AGLC in Alberta Returns $1.3 Million of Cannabis to Suspended Producer CannTrust

Article by Bill Kaufmann, Growth Op

BUSINESS AGLC in Alberta returns $1.3 million of cannabis to suspended producer CannTrust By Bill Kaufmann Employees inspect cannabis plants at the CannTrust Holding Inc. Niagara Perpetual Harvest facility in Pelham, Ontario. CannTrust is reducing its workforce by 20 per cent. Cole Burston/Bloomberg A grow technician manicures a plant in the propagation and mothering room at the CannTrust Holdings Inc. cannabis production facility in Fenwick, Ontario, Canada, on Monday, Oct. 15, 2018. Galit Rodan / Bloomberg

In the first major product rejection in Alberta since legalization of recreational cannabis, the province’s regulator has returned about $1.3-million worth of pot to its producer.

Ontario-based CannTrust said wholesaler Alberta Liquor, Gaming and Cannabis (AGLC) has sent back the purchased product after Health Canada on Tuesday suspended its authority to produce the product after it was found to be cultivating the drug in unlicensed rooms.

An AGLC spokeswoman said the move won’t have a significant effect on the supply of cannabis in the province.

“The province has a healthy supply of product as a result of increased production from licensed producers,” Heather Holmen said in a statement.

“AGLC has signed agreements with 33 federally licensed producers that supply recreational cannabis and we continue to sign additional licensed producers that meet our regulatory requirements.”

Earlier in the year, the agency and retailers it supplied had expressed concerns over a shortage of product — a situation that has since improved considerably.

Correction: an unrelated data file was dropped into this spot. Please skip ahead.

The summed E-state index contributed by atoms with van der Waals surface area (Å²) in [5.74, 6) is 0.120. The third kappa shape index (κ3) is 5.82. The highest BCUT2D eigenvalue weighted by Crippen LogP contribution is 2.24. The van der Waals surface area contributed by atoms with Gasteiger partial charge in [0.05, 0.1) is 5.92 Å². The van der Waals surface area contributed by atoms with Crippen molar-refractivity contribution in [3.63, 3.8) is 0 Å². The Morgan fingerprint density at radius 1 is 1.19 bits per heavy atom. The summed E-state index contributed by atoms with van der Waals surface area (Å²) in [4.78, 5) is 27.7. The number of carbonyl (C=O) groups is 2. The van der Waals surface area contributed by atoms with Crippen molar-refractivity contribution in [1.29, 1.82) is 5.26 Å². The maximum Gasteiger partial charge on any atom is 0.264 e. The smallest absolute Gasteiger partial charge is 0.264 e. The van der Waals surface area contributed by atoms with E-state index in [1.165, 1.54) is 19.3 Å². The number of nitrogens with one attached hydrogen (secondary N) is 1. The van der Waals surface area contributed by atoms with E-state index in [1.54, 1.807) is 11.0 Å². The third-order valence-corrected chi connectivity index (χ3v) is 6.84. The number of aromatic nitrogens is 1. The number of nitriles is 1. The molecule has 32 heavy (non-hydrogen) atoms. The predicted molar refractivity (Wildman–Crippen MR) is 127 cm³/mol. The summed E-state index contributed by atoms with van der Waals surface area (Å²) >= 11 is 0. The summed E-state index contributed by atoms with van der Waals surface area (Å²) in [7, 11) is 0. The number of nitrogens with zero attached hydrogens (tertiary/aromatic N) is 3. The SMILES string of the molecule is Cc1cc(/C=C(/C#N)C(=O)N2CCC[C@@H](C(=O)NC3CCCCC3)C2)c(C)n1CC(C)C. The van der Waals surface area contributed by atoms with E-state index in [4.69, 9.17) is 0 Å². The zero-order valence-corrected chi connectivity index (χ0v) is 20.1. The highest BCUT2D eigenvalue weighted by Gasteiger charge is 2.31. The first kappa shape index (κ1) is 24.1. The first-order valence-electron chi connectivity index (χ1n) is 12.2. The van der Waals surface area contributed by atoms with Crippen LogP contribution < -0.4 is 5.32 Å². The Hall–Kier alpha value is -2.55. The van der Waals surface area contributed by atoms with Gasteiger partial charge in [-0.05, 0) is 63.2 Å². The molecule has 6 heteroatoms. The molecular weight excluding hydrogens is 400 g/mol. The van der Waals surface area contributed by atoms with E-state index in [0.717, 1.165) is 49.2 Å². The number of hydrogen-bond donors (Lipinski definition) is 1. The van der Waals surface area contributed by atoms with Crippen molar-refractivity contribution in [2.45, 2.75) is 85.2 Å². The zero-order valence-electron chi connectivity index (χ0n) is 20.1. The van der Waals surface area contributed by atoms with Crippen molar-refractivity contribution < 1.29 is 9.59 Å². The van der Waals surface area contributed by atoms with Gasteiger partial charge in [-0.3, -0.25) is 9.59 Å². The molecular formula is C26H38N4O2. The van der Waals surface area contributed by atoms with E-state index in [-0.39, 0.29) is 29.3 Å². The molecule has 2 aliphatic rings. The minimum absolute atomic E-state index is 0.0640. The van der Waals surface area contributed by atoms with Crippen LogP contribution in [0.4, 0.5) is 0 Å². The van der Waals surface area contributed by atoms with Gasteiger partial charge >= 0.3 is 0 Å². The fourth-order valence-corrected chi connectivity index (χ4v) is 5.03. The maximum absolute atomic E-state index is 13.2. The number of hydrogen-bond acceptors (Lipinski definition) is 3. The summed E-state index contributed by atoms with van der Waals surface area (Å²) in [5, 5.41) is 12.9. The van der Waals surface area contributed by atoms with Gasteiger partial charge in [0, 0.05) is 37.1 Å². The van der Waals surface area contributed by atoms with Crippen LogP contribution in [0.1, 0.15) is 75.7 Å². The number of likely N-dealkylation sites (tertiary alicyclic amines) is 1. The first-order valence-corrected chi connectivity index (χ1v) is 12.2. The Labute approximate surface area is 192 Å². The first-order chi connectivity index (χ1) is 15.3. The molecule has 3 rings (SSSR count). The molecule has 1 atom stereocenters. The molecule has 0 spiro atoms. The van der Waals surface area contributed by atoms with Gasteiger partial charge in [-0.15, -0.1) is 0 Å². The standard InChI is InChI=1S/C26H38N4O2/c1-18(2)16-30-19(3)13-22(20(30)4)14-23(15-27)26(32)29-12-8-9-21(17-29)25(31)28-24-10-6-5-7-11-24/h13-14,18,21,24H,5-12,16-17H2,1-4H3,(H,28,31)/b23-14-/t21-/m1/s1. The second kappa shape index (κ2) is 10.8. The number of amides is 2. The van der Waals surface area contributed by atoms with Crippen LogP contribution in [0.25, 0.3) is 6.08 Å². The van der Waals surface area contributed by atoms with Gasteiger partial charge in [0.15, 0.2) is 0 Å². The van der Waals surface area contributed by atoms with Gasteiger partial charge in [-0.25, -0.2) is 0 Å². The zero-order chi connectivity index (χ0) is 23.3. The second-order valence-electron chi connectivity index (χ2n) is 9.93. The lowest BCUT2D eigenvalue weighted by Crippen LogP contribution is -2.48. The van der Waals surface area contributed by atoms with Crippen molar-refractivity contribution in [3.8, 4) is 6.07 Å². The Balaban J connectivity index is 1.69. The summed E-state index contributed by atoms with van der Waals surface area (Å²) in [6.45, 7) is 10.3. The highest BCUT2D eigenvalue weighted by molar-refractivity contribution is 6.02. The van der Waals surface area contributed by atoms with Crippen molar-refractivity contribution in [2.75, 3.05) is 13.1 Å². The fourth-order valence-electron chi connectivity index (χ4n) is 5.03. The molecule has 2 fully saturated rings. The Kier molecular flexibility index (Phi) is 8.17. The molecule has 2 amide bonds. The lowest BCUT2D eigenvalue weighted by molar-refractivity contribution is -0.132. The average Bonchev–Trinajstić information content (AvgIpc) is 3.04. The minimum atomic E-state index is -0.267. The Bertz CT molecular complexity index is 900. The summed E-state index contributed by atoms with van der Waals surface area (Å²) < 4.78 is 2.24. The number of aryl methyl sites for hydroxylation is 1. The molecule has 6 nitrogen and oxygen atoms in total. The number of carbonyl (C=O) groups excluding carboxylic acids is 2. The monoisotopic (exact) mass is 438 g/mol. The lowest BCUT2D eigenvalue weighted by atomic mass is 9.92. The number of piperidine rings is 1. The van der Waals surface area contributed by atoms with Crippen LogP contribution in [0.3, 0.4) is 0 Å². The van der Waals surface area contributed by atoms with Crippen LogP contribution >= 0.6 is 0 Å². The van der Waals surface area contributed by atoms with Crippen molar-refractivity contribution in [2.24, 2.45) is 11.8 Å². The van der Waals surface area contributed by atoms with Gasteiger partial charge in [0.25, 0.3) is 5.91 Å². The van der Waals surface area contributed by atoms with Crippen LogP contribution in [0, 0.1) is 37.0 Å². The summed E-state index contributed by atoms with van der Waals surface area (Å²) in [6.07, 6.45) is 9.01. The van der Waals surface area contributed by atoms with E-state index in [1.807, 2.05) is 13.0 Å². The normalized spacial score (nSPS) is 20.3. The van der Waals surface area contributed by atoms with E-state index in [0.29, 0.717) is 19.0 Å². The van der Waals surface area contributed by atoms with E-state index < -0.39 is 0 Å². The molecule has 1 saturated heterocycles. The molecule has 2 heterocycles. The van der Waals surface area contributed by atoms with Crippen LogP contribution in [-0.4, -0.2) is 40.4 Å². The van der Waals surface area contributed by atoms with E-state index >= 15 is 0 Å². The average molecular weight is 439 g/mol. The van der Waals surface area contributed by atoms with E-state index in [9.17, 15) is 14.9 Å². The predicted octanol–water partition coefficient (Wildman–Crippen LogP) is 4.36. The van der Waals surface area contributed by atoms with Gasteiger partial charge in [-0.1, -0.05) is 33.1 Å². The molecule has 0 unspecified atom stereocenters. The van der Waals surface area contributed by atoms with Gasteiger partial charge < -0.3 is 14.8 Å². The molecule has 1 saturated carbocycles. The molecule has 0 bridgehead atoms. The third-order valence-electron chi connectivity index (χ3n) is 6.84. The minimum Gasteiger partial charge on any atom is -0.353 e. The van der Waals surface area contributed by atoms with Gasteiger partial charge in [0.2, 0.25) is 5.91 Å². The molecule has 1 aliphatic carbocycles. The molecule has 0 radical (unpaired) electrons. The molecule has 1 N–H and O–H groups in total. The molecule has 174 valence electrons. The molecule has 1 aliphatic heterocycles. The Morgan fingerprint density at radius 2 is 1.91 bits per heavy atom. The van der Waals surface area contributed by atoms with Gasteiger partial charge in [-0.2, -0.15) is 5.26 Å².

Dried bud supplied by CannTrust has been marketed under such names as Buddha Haze, Kinky Kush, Easy Cheesy and Clarity Coast.

Due to Health Canada regulatory action Tuesday, the company is allowed to continue growing existing lots but not new batches. It can’t distribute or sell its existing product.

“CannTrust remains fully focused on achieving complete regulatory compliance,” the company said in a statement Thursday.

“The Company is committed to rebuilding the trust of all stakeholders, and looks forward to delivering high quality, innovative products to both its patients and customers in the future.”

CannTrust said it would incur all the costs related to the return as stipulated under its supply contract with the AGLC.

The company and the AGLC’s Holmen noted Health Canada had not ordered any of its products to be recalled.

“If any retailers choose to sell their remaining (CannTrust) inventory, they may do so, as any product that was associated with Health Canada’s investigation has been quarantined,” said Holmen.

Government wholesalers in Ontario, P.E.I. and Nova Scotia have also either returned CannTrust products or halted their sale.

The company is not the first licensed producer in Canada to run afoul of Health Canada.

Read the full article here.

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